Difference between revisions of "Set up an Oracle Cluster File System"

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You get a message "cluster not known". That is okay.
 
You get a message "cluster not known". That is okay.
  
 +
Start ocfs2console, write the cluster nodes in with their local host names (what the command "hostname" return).
 +
 +
= TroubleShooting =
 +
 +
== Unable to access cluster service ==
 +
 +
=== Symptom ===
 +
In ocfs2console when adding nodes you get the error message
 +
o2cb_ctl: Unable to access cluster service while creating node
 +
Could not add node '''node1'''
 +
 +
=== Solution ===
 +
The following solution worked once:
 
Delete /etc/ocfs2/cluster.conf
 
Delete /etc/ocfs2/cluster.conf
 
  rm /etc/ocfs2/cluster.conf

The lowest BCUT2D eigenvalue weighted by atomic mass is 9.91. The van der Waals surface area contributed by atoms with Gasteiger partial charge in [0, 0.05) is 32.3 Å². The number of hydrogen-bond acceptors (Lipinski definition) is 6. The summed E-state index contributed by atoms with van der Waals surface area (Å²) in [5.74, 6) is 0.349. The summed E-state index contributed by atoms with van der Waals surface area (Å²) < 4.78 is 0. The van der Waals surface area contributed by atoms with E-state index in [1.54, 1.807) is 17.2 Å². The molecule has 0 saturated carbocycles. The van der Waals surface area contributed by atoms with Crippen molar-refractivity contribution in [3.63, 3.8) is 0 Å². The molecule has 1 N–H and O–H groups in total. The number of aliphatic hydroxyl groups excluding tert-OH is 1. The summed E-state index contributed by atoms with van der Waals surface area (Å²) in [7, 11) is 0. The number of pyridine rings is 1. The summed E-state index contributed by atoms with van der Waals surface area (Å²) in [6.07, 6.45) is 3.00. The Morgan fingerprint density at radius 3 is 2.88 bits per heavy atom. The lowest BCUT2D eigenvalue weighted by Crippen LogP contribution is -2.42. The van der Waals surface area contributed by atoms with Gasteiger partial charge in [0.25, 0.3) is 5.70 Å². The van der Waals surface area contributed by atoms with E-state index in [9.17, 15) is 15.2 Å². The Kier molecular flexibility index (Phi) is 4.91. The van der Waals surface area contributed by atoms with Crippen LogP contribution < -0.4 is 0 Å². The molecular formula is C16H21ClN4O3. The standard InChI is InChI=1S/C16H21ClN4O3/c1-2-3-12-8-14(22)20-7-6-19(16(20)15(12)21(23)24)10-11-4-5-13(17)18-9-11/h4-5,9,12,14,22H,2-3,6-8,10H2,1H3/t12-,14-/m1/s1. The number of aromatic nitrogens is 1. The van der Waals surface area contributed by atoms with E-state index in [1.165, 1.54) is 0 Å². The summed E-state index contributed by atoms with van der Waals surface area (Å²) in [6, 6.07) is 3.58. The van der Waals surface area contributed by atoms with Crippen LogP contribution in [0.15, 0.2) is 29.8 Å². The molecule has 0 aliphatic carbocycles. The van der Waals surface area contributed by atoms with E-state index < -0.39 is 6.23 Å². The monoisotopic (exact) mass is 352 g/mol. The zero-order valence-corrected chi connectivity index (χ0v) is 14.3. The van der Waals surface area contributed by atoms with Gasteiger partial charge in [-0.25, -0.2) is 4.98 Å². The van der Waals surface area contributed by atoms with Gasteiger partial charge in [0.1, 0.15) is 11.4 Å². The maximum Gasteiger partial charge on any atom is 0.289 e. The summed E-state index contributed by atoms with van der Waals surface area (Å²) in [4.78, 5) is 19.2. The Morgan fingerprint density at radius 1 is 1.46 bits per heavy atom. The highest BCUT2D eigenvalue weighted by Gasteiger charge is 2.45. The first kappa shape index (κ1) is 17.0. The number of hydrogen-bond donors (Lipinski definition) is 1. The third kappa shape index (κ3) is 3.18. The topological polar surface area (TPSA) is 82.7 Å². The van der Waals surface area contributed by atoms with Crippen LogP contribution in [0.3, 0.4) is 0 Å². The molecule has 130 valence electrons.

rm /etc/ocfs2/cluster.conf
 
Start ocfs2console, write the cluster nodes in with their local host names (what the command "hostname" return).
 

Revision as of 10:32, 30 April 2010

You want to start your clustering experiences with an Oracle Cluster File System. Here is how. This is an example using SUSE Linux 11.2. As shared storage we use an iscsi storage.

We assume here they are named node1 and node2 and have the IP addresses 192.168.0.11 and 192.168.0.12.

On both nodes, configure your iscsi initiator, install everything that yast proposes:

yast2 iscsi-client

On both nodes, install ocfs2 software

yast -i ocfs2-tools ocfsconsole ocfs2-tools-o2cb

On both nodes, make the cluster services start at boot

/etc/init.d/o2cb enable

You get a message "cluster not known". That is okay.

Start ocfs2console, write the cluster nodes in with their local host names (what the command "hostname" return).

Contents

TroubleShooting

Unable to access cluster service

Symptom

In ocfs2console when adding nodes you get the error message

o2cb_ctl: Unable to access cluster service while creating node
Could not add node node1

Solution

The following solution worked once: Delete /etc/ocfs2/cluster.conf

rm /etc/ocfs2/cluster.conf